Well good morning, guests, veterans, ladies and gentlemen, it's a distinct privilege to be with you today.
"Do this in remembrance of me": these are the famous words, of course uttered by Jesus at the Last Supper on the eve of his own death, and they are the inspiration for the act of remembrance that is now observed in the Commonwealth and in other places around the world.
At this hour, Jesus had a particular kind of remembering in mind, and so did the leaders who proposed this memorial in 1919. It is to remember, not just in terms of information recall, like a Polaroid picture in our heads,
but remembering the lives of men and women in such a way that we're inspired to fresh courage and hope for tomorrow. And you certainly don't have to be religious to understand that kind of remembering.
For some of us this day brings particular people to mind: grandparents, great-grandparents, or others who fought in World Wars 1 and 2, Korea, Vietnam, the Gulf, the Balkans, Afghanistan, and in maybe one of 50 of our peacekeeping missions since World War II.
In my three years in the Middle East, as a much younger man, I got to know another young man who was so alive to helping others that he was willing to brave the gauntlet of the "snipers' alley" in Beirut daily. One day I got to come home and he never did. Then years later, while living in Moose Jaw, I had the privilege of serving as a duty chaplain at the NATO training facility there, and one of the Hungarian pilots' sons became the best friend of one of my sons. Then one day the news: the young father killed in a training mission. It is this kind of reality that makes this annual occasion so poingnant and powerful.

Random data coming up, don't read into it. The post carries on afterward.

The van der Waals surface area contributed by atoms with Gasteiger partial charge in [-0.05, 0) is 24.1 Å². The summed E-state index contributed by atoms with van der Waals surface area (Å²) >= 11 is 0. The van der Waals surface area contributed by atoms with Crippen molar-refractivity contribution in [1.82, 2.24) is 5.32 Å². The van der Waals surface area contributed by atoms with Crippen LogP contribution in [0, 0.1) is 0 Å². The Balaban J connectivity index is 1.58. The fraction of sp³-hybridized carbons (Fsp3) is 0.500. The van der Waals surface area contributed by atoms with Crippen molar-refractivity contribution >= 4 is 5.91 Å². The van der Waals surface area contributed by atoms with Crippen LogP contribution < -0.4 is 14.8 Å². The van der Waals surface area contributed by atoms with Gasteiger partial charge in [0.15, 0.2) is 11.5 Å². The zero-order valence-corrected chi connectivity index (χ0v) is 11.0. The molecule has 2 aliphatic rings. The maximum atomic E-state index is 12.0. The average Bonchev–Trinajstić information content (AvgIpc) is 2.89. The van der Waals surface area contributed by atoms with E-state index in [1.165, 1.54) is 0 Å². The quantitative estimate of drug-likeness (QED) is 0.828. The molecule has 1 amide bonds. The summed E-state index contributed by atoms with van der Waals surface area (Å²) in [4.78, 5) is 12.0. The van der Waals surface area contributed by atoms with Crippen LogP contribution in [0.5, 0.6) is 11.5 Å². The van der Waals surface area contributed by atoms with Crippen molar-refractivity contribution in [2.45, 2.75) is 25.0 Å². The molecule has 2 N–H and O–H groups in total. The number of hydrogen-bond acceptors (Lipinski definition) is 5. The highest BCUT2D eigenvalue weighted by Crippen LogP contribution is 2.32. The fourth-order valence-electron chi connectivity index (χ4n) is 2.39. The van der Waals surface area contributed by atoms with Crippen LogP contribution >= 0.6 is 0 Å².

Today we remember the sacrifice of men and women who were alive, and wanted to live, who wanted to live with so much vigour that they were willing to go to different difficult places and exhibit extraordinary courage so that this world might indeed be a better place. Today we hallow the memory of those who have paid the ultimate price for our freedom.
We also remember those wounded in body, and/or in mind. We hallow their memory in this service by taking time in the middle of our day to be here. We also hallow their memory with more difficulty, when we leave this communion with them, determined to ensure that their sacrifice was not in vain. By determining to take practical steps to give back to our community, our province and our country.
May we have the courage to live not just for ourselves, but for this nation's and this world's future, believing that we are called not merely to inhabit it, to take up space, but to shape it for the better. If we can now imagine all of their voices, I think we would hear the ones we honour today say, "Do that in remembrance of me".
Thank you, and God bless Canada.